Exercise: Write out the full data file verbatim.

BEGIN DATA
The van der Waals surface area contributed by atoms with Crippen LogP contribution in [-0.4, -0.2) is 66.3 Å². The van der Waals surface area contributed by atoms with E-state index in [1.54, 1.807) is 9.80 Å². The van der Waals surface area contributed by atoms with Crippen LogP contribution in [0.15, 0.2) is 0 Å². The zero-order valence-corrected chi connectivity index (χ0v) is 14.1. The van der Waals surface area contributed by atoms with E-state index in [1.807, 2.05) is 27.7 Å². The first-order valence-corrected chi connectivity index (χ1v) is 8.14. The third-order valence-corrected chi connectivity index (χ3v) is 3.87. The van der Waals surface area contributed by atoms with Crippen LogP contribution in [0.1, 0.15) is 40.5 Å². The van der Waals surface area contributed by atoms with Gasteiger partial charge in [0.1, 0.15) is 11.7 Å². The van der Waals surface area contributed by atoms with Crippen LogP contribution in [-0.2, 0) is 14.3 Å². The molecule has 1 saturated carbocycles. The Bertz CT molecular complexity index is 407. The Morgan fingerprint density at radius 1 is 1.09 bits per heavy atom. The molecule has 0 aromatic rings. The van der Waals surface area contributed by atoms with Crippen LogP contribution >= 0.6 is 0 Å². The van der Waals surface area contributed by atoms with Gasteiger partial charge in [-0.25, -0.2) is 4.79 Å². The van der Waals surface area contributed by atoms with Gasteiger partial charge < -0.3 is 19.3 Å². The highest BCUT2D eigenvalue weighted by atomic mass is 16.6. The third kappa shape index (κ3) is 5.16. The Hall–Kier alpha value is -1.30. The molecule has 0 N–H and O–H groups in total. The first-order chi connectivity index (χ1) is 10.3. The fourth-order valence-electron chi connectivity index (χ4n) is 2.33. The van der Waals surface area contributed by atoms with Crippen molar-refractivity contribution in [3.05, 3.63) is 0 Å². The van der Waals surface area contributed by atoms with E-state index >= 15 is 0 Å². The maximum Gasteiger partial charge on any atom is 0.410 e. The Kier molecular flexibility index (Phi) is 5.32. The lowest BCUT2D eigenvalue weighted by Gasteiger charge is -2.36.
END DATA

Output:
The van der Waals surface area contributed by atoms with Crippen LogP contribution in [-0.4, -0.2) is 66.3 Å². The van der Waals surface area contributed by atoms with E-state index in [1.54, 1.807) is 9.80 Å². The van der Waals surface area contributed by atoms with Crippen LogP contribution in [0.15, 0.2) is 0 Å². The zero-order valence-corrected chi connectivity index (χ0v) is 14.1. The van der Waals surface area contributed by atoms with E-state index in [1.807, 2.05) is 27.7 Å². The first-order valence-corrected chi connectivity index (χ1v) is 8.14. The third-order valence-corrected chi connectivity index (χ3v) is 3.87. The van der Waals surface area contributed by atoms with Crippen LogP contribution in [0.1, 0.15) is 40.5 Å². The van der Waals surface area contributed by atoms with Gasteiger partial charge in [0.1, 0.15) is 11.7 Å². The van der Waals surface area contributed by atoms with Crippen LogP contribution in [-0.2, 0) is 14.3 Å². The molecule has 1 saturated carbocycles. The Bertz CT molecular complexity index is 407. The Morgan fingerprint density at radius 1 is 1.09 bits per heavy atom. The molecule has 0 aromatic rings. The van der Waals surface area contributed by atoms with Crippen LogP contribution >= 0.6 is 0 Å². The van der Waals surface area contributed by atoms with Gasteiger partial charge in [-0.25, -0.2) is 4.79 Å². The van der Waals surface area contributed by atoms with Gasteiger partial charge < -0.3 is 19.3 Å². The highest BCUT2D eigenvalue weighted by atomic mass is 16.6. The third kappa shape index (κ3) is 5.16. The Hall–Kier alpha value is -1.30. The molecule has 0 N–H and O–H groups in total. The first-order chi connectivity index (χ1) is 10.3. The fourth-order valence-electron chi connectivity index (χ4n) is 2.33. The van der Waals surface area contributed by atoms with Crippen molar-refractivity contribution in [3.05, 3.63) is 0 Å². The van der Waals surface area contributed by atoms with E-state index >= 15 is 0 Å². The maximum Gasteiger partial charge on any atom is 0.410 e. The Kier molecular flexibility index (Phi) is 5.32. The lowest BCUT2D eigenvalue weighted by Gasteiger charge is -2.36.